In which a veteran of cultural studies seminars in the 1990s moves into academic administration and finds himself a married suburban father of two. Foucault, plus lawn care.
If you haven’t seen Tom Bailey’s piece on the Connecticut remediation law, check it out. He’s the head of the Community College Research Center at Columbia, of which I’m a huge fan, and it’s his response to Connecticut’s proposed law to restrict remediation in community colleges to a single semester.
He suggests -- and I strongly agree -- that rather than a blunt instrument like a law, Connecticut would be better off prodding colleges to experiment with different ways to improve student success and solve the problem of the remedial death march. A host of experiments across the state, with assessment measures built in from the outset, would be much likelier to lead to healthy results.
In our house, we have a strict “no whining” rule. If there’s something you don’t like, you either do something about it or you learn to live with it.
The Wife has decided to apply that same rule to our town, with amazing results.
The public school TG attends has taken some budget cuts over the last few years, and has not been able to invest in classroom technology at the pace it would like. Townwide, the response has been a collective shrug, with some occasional snark.
TW spent the last few months putting together a 5k family run/walk to raise money for technology in our local public elementary school. The run/walk happened last Sunday, and it was a MONSTER hit. They had over 100 runners, and another 100+ walkers, and it looks like the final tally (with sponsorships and raffle proceeds) will be over $20,000. For a first time, that’s pretty darn good.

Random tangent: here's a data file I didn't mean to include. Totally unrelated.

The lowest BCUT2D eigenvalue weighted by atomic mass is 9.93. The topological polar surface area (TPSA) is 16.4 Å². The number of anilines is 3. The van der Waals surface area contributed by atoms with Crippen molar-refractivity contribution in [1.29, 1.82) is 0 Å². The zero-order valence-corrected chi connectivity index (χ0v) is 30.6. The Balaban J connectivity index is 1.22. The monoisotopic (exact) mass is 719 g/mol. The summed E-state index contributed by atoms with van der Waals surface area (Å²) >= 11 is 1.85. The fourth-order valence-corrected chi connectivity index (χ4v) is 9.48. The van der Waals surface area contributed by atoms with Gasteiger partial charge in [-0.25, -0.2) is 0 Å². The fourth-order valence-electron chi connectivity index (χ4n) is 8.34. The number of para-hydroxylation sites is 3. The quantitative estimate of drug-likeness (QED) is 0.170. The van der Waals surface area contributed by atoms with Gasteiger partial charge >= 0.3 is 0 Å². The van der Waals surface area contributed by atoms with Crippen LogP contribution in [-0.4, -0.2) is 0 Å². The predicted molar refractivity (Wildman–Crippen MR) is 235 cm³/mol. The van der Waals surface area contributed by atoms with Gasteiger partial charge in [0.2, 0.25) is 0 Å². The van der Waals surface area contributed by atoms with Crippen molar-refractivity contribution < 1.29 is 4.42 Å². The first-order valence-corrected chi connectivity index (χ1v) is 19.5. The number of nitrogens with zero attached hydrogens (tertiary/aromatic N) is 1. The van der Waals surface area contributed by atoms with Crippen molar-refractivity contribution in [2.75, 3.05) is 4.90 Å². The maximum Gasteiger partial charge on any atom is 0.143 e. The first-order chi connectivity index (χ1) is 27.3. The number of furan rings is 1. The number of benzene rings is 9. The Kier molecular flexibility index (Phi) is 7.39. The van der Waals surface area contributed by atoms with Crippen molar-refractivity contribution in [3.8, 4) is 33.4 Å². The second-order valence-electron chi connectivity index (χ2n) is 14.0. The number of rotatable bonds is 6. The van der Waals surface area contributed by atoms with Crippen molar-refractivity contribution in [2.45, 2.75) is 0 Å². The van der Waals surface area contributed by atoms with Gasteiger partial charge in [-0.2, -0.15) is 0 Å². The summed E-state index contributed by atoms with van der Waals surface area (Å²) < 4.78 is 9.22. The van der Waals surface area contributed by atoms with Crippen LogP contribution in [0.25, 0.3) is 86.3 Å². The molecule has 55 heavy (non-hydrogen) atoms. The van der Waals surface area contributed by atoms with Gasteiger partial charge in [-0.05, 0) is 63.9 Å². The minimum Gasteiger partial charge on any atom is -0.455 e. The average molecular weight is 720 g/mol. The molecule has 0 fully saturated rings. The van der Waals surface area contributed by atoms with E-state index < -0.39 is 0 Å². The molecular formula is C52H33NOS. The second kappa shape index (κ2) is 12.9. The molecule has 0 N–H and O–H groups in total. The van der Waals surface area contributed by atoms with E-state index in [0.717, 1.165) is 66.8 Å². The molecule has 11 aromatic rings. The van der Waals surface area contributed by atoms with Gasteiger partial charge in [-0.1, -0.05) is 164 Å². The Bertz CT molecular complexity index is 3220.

The weather cooperated, her team was amazing, and just about everything went right. (I walked with TB and TG, and also worked the registration table with TW.) Her team was united and highly functional, the mayor and sponsors were visibly impressed, and now the school will be outfitted several years faster than it would have been otherwise. The Girl will benefit, of course, but so will every other student in the school.
It was wonderful to be able to say to the kids that this is how you do it. When something is important to you, like their schools are, and you see a problem, you put on your big kid pants and do something about it. Well done, TW!
According to the Harvard Business Review, being boring can actually be an important leadership trait.
The idea is that charismatic leadership can become a distraction from the mission of the institution, and maintaining charisma over time can be draining. But leaders who are content to subsume their personal stuff to the larger mission can keep everyone focused on the right things. Sounds right to me...
No matter how long I do this, abrupt resignations always catch me off guard.
Why does everything technological get cheaper except mobile internet?
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